Expertiseportaal van de Hogeschool Gent


Industrial production of gluten-free (barley) malt beers by use of selected processes for beer clarification

Output: Bijdrage voor congresPoster


As gluten-free is a fast-expanding market, the production of gluten-free barley malt beers is a growing market opportunity for brewers. Three production batches of 51 Belgian barley malt beers from 24 breweries were analysed with the Ridascreen ELISA Gliadin sandwich kit (R7001) and competitive kit (R7021), respectively quantifying gluten proteins and peptides. As common process steps such as wort separation, cooking, wort and beer clarification already significantly reduce the mass of gluten proteins (72-99 %), the majority, i.e. 92 %, of the Belgian beers tested had a low gluten protein content of less than 20 ppm. However, only a minority, i.e. 33 %, of the beers were truly gluten-free (≤20 ppm gluten peptides, 2009/41/EC). In addition, only 10 out of the 51 beers were gluten-free in a reproducible batch-to-batch manner. The use of selected processes for beer clarification could address latter problem. Therefore, the gluten-minimization effect of tannins, prolylendopeptidase and silica gel was monitored in both pilot-scale and industrial scale brewing studies. The results show that by combining prolylendopeptidase and silica gel, all-barley malt beers could be successfully rendered gluten-free. In comparison to the reference (untreated) beers with 58-397 ppm gluten peptides, treated beers consistently contained <10 ppm gluten peptides from batch-to-batch.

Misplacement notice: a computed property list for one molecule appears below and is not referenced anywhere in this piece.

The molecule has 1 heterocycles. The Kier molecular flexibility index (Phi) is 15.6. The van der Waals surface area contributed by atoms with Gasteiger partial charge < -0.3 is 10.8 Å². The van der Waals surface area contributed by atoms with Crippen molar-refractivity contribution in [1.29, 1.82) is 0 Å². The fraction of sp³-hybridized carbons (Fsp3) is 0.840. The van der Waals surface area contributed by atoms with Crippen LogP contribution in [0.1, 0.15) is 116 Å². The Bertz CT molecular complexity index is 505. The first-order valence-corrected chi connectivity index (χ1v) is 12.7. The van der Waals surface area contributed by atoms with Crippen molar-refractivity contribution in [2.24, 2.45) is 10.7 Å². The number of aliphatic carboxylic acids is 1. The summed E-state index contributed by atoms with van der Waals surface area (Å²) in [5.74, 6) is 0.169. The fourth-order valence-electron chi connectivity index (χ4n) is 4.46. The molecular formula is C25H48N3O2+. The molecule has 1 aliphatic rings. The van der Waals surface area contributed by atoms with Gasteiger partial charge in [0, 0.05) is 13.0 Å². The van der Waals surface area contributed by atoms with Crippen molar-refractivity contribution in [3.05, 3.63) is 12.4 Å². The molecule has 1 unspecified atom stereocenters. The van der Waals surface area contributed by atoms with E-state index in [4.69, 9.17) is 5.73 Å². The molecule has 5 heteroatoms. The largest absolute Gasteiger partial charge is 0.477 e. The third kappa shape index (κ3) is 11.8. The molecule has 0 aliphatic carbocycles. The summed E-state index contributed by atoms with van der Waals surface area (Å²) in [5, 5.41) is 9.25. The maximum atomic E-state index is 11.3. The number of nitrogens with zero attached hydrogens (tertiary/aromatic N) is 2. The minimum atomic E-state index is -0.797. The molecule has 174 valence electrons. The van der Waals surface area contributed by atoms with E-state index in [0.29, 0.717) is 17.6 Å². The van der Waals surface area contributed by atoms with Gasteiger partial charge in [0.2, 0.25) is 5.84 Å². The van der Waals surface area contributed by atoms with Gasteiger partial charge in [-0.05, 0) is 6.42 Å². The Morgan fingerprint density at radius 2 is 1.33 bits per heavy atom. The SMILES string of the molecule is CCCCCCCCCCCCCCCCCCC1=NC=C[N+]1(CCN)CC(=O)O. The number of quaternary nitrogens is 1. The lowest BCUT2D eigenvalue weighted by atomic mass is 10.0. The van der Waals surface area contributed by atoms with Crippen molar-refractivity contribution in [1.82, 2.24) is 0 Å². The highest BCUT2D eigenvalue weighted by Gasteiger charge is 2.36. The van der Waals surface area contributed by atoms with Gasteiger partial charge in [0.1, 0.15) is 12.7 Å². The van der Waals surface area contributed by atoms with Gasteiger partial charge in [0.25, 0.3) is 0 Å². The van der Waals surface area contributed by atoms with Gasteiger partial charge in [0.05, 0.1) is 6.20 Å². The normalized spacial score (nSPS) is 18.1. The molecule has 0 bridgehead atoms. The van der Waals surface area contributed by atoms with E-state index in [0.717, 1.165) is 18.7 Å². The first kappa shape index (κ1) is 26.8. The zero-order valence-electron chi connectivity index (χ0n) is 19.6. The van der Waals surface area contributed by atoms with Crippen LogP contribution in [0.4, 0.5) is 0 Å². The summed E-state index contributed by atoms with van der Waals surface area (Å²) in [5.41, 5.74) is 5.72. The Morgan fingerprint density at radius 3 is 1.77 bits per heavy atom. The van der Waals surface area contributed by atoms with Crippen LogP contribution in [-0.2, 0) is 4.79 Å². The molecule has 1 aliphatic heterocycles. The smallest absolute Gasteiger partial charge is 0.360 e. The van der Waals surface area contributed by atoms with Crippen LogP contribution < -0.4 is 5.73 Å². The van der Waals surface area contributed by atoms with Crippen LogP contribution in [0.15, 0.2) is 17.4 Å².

Originele taalEngels
StatusGepubliceerd - sep-2018

ID: 18363555